Have We Forgotten Anger in Their Eyes?
By James L. Larocca
Ordinarily, our boats patrolled Vietnams rivers in pairs. But on this night we had several teams operating together as we launched the Pentagons latest ingenious scheme for winning the war in the Mekong Delta.
The concept was simple enough: instead of surprising people with conventional gunfire during raids, the boats would first set the houses and buildings on fire with bows and arrows. The brass called this early version of shock and awe Operation Flaming Arrow.
Of course, the flimsy huts burned like matchbooks, leaving the families homeless and destitute. The next day, civil action teams of GIs would arrive bearing sheets of corrugated tin for new roofs and bags of rice to help the villagers get started again. There would also be bars of Dial soap and clothing from church groups in the states.
I remember a particular time when, with the fires still smoldering in the stultifying heat of a Delta morning, the teams distributed boxes of heavy sweaters.
Im sure the church folks back home felt good about their gifts. But we shared with the villagers a sense of absolute mystification at a policy that would burn down peoples homes in the middle of the night, then give them tin and soap and sweaters to rebuild their lives.
Our government called it pacification. We called it madness. It all has come back to me while watching the news from Iraq, where we should be applying more of the lessons so painfully learned in Vietnam. Instead, we seem to be repeating our mistakes.
What I remember most from those nights are the facesand the eyes. The children would be terrified, but also oddly fascinated in that way that kids have.
The mothers, beyond ordinary fear, would be wildly angry, often unleashing a flood of invective that, of course, none of the Americans could specifically understand because no one spoke the language.
The old widowsthere seemed to be one in every hutwould look at you with the cold, dead eyes of people who had been violated forever and seemed to expect always to suffer.
But mostly I remember the men, who, if they hadnt slipped away when the mess began, would be taken by the American troops for interrogation.
Usually, several young soldiers would throw the man down while yelling the few Vietnamese phrases they knew. At least one would hold a rifle to his head. Another might stand on his neck. His hands would be bound behind his back. He would be wrenched up into a kneeling position. Many times he would be blindfolded.
Eventually a pacification team member would come along and question the man in Vietnamese. He would be asked to show his papers documents, which, more often than not, had been lost in the fire. He would be yelled at, cursed at, and sometimes spit on. Many times he would be kicked and punched.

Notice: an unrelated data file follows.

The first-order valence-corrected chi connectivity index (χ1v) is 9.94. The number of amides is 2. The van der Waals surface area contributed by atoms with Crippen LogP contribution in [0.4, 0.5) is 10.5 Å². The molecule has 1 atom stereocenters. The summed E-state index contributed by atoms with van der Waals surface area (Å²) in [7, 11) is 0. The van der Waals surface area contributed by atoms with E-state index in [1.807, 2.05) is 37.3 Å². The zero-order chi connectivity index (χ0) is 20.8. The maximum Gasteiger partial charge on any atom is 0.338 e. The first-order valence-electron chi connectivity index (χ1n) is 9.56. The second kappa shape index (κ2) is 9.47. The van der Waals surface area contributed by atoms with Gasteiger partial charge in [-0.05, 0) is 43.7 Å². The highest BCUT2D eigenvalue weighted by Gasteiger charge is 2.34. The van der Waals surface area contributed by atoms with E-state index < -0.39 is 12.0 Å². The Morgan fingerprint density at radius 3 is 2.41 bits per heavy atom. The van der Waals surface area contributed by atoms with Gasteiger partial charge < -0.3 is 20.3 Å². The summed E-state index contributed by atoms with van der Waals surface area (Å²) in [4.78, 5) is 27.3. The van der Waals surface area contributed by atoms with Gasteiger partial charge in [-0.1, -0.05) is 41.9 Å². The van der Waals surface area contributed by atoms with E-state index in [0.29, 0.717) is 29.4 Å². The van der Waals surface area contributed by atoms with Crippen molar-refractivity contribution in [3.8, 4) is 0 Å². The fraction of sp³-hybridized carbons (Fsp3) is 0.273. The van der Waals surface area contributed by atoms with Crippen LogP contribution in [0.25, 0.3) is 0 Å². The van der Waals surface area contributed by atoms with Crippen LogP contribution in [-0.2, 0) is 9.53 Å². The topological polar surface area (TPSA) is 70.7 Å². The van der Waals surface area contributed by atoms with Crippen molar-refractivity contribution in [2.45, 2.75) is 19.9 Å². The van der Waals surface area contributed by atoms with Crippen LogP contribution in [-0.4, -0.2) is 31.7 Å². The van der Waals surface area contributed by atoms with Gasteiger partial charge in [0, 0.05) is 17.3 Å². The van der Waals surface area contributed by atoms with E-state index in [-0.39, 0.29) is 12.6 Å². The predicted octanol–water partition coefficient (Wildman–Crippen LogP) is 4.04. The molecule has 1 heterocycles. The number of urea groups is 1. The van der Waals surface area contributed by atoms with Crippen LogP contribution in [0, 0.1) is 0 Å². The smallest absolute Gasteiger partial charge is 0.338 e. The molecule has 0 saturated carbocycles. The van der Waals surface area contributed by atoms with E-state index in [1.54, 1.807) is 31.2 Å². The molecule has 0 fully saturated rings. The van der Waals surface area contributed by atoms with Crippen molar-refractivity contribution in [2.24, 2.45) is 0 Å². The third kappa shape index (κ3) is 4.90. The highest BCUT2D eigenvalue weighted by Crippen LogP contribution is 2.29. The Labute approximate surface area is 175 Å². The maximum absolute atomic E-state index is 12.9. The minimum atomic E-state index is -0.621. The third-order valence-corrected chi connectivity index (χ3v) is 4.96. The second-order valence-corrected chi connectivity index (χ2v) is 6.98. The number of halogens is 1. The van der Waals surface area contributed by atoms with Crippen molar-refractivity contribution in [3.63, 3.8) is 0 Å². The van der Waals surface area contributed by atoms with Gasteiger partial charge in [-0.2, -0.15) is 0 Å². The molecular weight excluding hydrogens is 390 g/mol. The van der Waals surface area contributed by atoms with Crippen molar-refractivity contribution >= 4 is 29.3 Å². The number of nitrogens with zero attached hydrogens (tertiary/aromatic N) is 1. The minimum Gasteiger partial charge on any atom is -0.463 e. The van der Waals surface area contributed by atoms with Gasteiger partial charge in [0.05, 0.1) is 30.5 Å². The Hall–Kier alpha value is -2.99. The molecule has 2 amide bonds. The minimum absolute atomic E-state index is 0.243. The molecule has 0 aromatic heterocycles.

Those lucky enough to have the right kind of documents and otherwise convince the Americans of their innocence (of what?), would be released.
Then you would see it. In the eyes. The clean, white fury of men who have been reduced to abject humiliation and powerlessness in front of their families. The hatred in their eyes would be as pure as any you would ever see. It would last forever. You would never forget it.
I saw those eyes again the other day on the evening news. A group of young American soldiers, sent by their government to go house to house in a sweltering Baghdad suburb, had kicked in a door and rousted a family. The children were terrified, crying. The mother was furious, screaming. The eyes of the GIs were filled with confusion and shame at what they were being made to do by their government.
And the father, down on the ground in front of his house with a kid from Arkansas or Detroit or California standing on his neck, showed in his eyes the kind of white-hot hatred that will take a thousand years to extinguish.
President George W. Bush, who spent almost all of his military service out of uniform and involved in political campaigns in the South, and Vice President Dick Cheney, who never served at all (he had, in his words, other priorities), would do well to consider the lessons of Vietnam.
We did not win the hearts and minds of the Vietnamese people because we occupied their country while we burned down their homes and killed them and brutalized and abused them.
We will not win the hearts and minds of the Iraqi people by wrecking their towns and cities, destroying their homes, terrorizing their families and humiliating their men. Incredibly, we have again become an occupying army, out of touch with the realities of the lives and culture of the people we are there to save. Not surprisingly, the Iraqi people are striking back.
Last week, Lt. Gen. Ricardo Sanchez, the chief commander of allied forces in Iraq, said maybe our iron-fisted approach to the conduct of ops is beginning to alienate Iraqis. Perhaps todays Army is remembering the eyes.
James L. Larocca, a professor of public policy at Southampton College, was a naval officer in Vietnam during 1967-68.
Newsday, August 13, 2003